And aren't there also people who use SL as a direct extension of their real self, people who are not roleplaying? And so I can't see how people who use virtual worlds as a direct extension of their real self would be tied to one type of virtual world over another.

There is something very special about fully being present in a situation. Children naturally are, but adults can lose the ability along the way -- it just feels a little safer to be distant from experiences to a greater or lesser degree. VR throws that feeling of 'direct experience' right in your face, you can't escape it. It's exhilarating and scary all at the same time.
I think one day we'll look back at virtual worlds such at SL and find them very strange -- experiences where parts of sensory input are separated from each other (voice, physical being either as reflected on a phone now, or a hologram presence like in a holodeck). It had to develop this way as in the beginning voice had to catch up to typing on the internet, and finally we could see another on a phone, and holograms are now developing), but it's by no means an ultimate expression of virtual reality.

Edited by Luna Bliss
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I didn't mind them and i used the Oculus Rift 2nd prototype version(?)  The one before it officially launched.  Calibrating them for every application was the only thing i didn't like about them.

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Being totally isolated visually from the real world, that is the main thing why I don't like VR goggles on my head.

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On 6/16/2019 at 9:34 AM, Coby Foden said:

Being totally isolated visually from the real world, that is the main thing why I don't like VR goggles on my head.

You can easily lift the goggles to see the real world.

On 6/15/2019 at 11:42 AM, RaeLeeH said:

I tried it once. Bought a cheap headset that I could slip my phone into and 'rode' a rollercoaster. Spent the next hour or so walking like I was drunk and swearing to never do that again. 

Low refresh rates in a goggle has always caused the nausea you describe. In real life if you have a cup of coffee in front of you, it stays still when you move your head around. In a low end goggle, the cup moves when you move your head and your brain gets motion sick. The reason why VR suddenly jumped into prominence recently was the introduction of the high refresh rate Oculus prototype which did not cause nausea. All of the high end goggles which require a strong graphics card significantly reduce latency. Try a demo of a psvr or Oculus somewhere. Hopefully no one will touch you while you are isolated.

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Posted (edited)

I purchased a pair of mixed reality goggles several months ago, and it really is a lot of fun :) I can even play SL with them, although I keep it in cinematic mode, it is really awesome sitting down in my home, on my virtual couch, surrounded by all of my virtual items, and watching a movie on shared media.  I don't have SL set up to where I can walk around my physical room with them, I remain seated, use my keyboard and mouse, and feel around for my drink 🤣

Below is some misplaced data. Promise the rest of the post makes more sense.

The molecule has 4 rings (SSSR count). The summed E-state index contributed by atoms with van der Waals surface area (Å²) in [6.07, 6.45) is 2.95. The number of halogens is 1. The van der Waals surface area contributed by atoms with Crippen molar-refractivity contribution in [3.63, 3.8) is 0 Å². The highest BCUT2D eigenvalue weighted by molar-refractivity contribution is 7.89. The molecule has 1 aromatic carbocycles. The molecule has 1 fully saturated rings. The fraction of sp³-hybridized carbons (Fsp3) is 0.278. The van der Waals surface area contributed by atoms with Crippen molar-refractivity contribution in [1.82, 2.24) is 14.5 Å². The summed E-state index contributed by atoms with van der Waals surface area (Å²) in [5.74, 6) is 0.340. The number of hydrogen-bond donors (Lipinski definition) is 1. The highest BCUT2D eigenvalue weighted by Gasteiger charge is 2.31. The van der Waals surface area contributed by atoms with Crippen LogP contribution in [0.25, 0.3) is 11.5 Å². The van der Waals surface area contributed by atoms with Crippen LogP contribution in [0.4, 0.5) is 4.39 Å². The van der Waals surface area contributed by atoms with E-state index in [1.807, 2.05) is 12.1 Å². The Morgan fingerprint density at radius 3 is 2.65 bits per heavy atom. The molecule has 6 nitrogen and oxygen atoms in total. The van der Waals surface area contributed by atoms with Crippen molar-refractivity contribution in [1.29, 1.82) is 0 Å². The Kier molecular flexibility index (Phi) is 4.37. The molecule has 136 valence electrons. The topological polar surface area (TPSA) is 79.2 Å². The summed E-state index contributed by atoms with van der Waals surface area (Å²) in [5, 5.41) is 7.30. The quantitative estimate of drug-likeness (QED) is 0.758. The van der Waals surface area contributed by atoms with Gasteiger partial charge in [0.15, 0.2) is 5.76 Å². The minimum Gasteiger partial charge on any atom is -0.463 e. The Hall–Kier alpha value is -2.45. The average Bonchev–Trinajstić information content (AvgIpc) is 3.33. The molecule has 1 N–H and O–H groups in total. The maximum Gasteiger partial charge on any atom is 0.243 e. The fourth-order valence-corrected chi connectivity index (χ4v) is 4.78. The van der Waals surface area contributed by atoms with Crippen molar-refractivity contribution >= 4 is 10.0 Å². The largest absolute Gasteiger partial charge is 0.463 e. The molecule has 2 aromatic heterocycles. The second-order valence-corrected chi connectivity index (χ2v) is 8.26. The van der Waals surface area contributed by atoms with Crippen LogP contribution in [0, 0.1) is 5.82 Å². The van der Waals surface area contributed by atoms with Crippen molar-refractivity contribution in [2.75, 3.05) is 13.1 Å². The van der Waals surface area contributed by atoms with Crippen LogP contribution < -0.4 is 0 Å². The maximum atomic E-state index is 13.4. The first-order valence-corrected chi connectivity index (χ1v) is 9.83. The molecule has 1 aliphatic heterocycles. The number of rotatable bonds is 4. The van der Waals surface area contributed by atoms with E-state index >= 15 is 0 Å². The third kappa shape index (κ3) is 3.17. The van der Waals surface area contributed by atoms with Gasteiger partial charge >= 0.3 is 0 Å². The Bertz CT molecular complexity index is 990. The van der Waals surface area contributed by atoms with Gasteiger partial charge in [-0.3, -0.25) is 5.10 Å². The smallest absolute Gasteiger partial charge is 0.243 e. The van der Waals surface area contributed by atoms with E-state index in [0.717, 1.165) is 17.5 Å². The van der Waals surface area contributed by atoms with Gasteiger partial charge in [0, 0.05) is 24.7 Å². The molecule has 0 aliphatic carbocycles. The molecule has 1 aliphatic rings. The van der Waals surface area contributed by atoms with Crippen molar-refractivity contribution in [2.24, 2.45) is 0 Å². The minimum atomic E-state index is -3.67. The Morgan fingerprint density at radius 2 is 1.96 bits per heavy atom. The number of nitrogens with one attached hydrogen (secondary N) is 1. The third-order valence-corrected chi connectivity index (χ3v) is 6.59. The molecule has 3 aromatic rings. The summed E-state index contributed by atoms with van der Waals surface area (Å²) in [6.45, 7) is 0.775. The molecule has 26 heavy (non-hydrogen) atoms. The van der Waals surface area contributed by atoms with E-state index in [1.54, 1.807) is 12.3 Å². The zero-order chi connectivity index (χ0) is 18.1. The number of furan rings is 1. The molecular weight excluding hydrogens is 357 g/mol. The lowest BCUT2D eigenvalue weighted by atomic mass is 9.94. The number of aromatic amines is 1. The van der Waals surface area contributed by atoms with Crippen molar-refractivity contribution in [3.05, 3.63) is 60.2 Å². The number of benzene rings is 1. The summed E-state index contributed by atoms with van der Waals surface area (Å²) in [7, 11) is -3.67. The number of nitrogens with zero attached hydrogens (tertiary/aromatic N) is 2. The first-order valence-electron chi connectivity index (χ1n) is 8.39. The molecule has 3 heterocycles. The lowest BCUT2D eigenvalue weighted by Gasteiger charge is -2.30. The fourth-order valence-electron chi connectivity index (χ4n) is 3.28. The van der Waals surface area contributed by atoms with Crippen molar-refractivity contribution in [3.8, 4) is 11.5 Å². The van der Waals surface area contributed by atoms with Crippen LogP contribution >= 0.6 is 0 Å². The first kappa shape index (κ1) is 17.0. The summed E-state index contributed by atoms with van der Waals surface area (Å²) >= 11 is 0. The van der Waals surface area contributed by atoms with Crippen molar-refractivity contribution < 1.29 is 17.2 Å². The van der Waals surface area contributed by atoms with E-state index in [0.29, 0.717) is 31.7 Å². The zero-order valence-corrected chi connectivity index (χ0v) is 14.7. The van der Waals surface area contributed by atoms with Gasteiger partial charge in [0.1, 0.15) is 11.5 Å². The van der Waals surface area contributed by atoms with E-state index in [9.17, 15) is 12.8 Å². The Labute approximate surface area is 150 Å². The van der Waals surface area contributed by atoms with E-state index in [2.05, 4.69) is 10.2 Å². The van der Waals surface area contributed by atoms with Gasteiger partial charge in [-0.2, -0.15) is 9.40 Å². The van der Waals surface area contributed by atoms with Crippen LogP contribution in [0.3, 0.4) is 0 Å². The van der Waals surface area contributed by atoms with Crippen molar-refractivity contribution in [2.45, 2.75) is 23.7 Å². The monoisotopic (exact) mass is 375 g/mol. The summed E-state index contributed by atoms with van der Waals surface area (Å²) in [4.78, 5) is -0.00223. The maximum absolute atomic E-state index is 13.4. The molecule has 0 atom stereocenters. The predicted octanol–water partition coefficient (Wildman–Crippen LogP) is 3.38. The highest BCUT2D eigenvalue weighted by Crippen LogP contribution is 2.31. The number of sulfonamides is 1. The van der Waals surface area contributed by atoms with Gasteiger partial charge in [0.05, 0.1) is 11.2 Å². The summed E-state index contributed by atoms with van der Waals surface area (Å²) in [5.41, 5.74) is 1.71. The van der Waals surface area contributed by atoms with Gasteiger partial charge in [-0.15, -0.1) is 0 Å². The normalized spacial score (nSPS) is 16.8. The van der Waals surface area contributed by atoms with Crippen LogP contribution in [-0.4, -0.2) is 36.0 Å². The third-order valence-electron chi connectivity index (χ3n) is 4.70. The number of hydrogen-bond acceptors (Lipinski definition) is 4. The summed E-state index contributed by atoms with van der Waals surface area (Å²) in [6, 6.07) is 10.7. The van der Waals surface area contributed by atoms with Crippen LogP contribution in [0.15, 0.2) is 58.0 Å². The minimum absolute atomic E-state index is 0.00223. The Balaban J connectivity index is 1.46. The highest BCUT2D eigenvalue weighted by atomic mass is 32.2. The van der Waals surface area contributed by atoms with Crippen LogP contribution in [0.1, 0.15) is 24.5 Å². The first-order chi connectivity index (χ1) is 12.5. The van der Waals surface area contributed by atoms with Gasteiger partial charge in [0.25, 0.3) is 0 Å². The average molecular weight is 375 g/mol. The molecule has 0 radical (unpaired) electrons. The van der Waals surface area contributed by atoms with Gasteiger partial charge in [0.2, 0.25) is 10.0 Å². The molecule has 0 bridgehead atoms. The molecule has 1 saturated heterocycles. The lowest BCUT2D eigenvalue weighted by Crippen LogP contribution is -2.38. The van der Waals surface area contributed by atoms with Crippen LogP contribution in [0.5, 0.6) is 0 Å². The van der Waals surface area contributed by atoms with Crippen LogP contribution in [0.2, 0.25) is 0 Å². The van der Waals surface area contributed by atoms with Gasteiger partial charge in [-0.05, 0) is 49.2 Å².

I don't use them as often, because for me, the monitor is just better from a practical standpoint.  I can get a lot more accomplished, plus when I need to get up it is not as much of a hassle.  Also, for some reason when I use them with firestorm my cursor will at times not line up correctly with the screen, so I have to move it all around correctly to find the invisible spot that will open or close a menu.  I'm afraid for now, VR just doesn't perform well enough to give up my traditional screen.  I look forward to the day that it does though, where we can simply put on a pair of glasses (or contact lenses) easily swap out of the virtual world, and back in.   

 

The goggles are a bit clunky, you don't have a huge range of vision with mine, although it is impressive.  I'm glad I bought them, and do find they add a whole new dynamic to computing, I think LL was on to something, I really hope Sansar eventually picks up and does well.  SL runs slower with them, mostly because I have to go through an application called "Windows Mixed reality" which then I have to load steam VR through, which opens yet another program VorpX which ultimately makes it possible.  As you can see, it gets a bit involving, and having three different programs to play SL takes a little bit to setup, and when I get the mouse glitch, I have to do it all over again.  

 

I have tried Sansar with them and it looked amazing.  Unfortunately, it was a bit glitchy when I tried it, and I haven't really done much with it yet.  Currently my favorite thing to do in VR, is go into a virtual arcade, play a bunch of retro games, and walk (really walk) around, it is so amazing.  

 

Edit:
Cinematic mode, is like a large screen.  I have it set up so that I have to move my eyes around to see everything around me, it also helps out a lot with motion sickness.  In cinematic mode, your head movement is not tracked, so the screen stays in one place..  It is huge though!  It is so big, I have to move my eyes to see everything.  With my system, the FPS slows down, and going full 3d where my head movement dictates what I see, gets a bit nauseating.  There is also another option I use, which is like in between both, which helps a bit.  Full VR, usually doesn't make me sick, unless the FPS drops down.  

Edited by WillowTenage